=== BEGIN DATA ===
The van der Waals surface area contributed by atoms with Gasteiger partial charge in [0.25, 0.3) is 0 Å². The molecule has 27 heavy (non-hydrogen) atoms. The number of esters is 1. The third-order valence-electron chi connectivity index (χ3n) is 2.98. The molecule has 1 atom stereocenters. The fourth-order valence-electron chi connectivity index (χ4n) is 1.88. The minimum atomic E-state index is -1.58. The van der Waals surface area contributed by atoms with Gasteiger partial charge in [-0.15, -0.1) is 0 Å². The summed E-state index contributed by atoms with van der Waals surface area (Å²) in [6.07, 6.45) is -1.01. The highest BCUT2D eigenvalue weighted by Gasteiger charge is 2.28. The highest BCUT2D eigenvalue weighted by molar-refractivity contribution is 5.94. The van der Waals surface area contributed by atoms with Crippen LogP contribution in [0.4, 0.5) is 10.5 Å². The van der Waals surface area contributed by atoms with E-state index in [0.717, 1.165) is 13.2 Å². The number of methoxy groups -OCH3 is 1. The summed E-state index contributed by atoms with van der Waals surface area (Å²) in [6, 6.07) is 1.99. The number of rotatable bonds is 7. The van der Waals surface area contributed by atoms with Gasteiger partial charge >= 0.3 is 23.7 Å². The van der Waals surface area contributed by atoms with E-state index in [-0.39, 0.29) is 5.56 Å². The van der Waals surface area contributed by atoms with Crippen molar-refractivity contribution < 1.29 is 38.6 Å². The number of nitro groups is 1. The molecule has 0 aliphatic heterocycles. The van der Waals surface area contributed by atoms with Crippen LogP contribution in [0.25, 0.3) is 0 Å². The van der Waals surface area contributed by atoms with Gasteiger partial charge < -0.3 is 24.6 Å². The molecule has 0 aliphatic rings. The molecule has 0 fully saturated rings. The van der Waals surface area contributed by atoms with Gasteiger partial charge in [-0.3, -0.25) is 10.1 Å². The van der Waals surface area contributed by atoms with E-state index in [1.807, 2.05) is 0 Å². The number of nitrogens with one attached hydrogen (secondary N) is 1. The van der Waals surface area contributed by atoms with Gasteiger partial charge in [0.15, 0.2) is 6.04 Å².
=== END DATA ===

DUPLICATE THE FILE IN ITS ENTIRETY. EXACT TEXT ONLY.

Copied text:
The van der Waals surface area contributed by atoms with Gasteiger partial charge in [0.25, 0.3) is 0 Å². The molecule has 27 heavy (non-hydrogen) atoms. The number of esters is 1. The third-order valence-electron chi connectivity index (χ3n) is 2.98. The molecule has 1 atom stereocenters. The fourth-order valence-electron chi connectivity index (χ4n) is 1.88. The minimum atomic E-state index is -1.58. The van der Waals surface area contributed by atoms with Gasteiger partial charge in [-0.15, -0.1) is 0 Å². The summed E-state index contributed by atoms with van der Waals surface area (Å²) in [6.07, 6.45) is -1.01. The highest BCUT2D eigenvalue weighted by Gasteiger charge is 2.28. The highest BCUT2D eigenvalue weighted by molar-refractivity contribution is 5.94. The van der Waals surface area contributed by atoms with Crippen LogP contribution in [0.4, 0.5) is 10.5 Å². The van der Waals surface area contributed by atoms with E-state index in [0.717, 1.165) is 13.2 Å². The number of methoxy groups -OCH3 is 1. The summed E-state index contributed by atoms with van der Waals surface area (Å²) in [6, 6.07) is 1.99. The number of rotatable bonds is 7. The van der Waals surface area contributed by atoms with Gasteiger partial charge >= 0.3 is 23.7 Å². The van der Waals surface area contributed by atoms with E-state index in [-0.39, 0.29) is 5.56 Å². The van der Waals surface area contributed by atoms with Crippen molar-refractivity contribution < 1.29 is 38.6 Å². The number of nitro groups is 1. The molecule has 0 aliphatic heterocycles. The van der Waals surface area contributed by atoms with Crippen LogP contribution in [0.25, 0.3) is 0 Å². The van der Waals surface area contributed by atoms with Gasteiger partial charge < -0.3 is 24.6 Å². The molecule has 0 aliphatic rings. The molecule has 0 fully saturated rings. The van der Waals surface area contributed by atoms with Gasteiger partial charge in [-0.3, -0.25) is 10.1 Å². The van der Waals surface area contributed by atoms with E-state index in [1.807, 2.05) is 0 Å². The number of nitrogens with one attached hydrogen (secondary N) is 1. The van der Waals surface area contributed by atoms with Gasteiger partial charge in [0.15, 0.2) is 6.04 Å².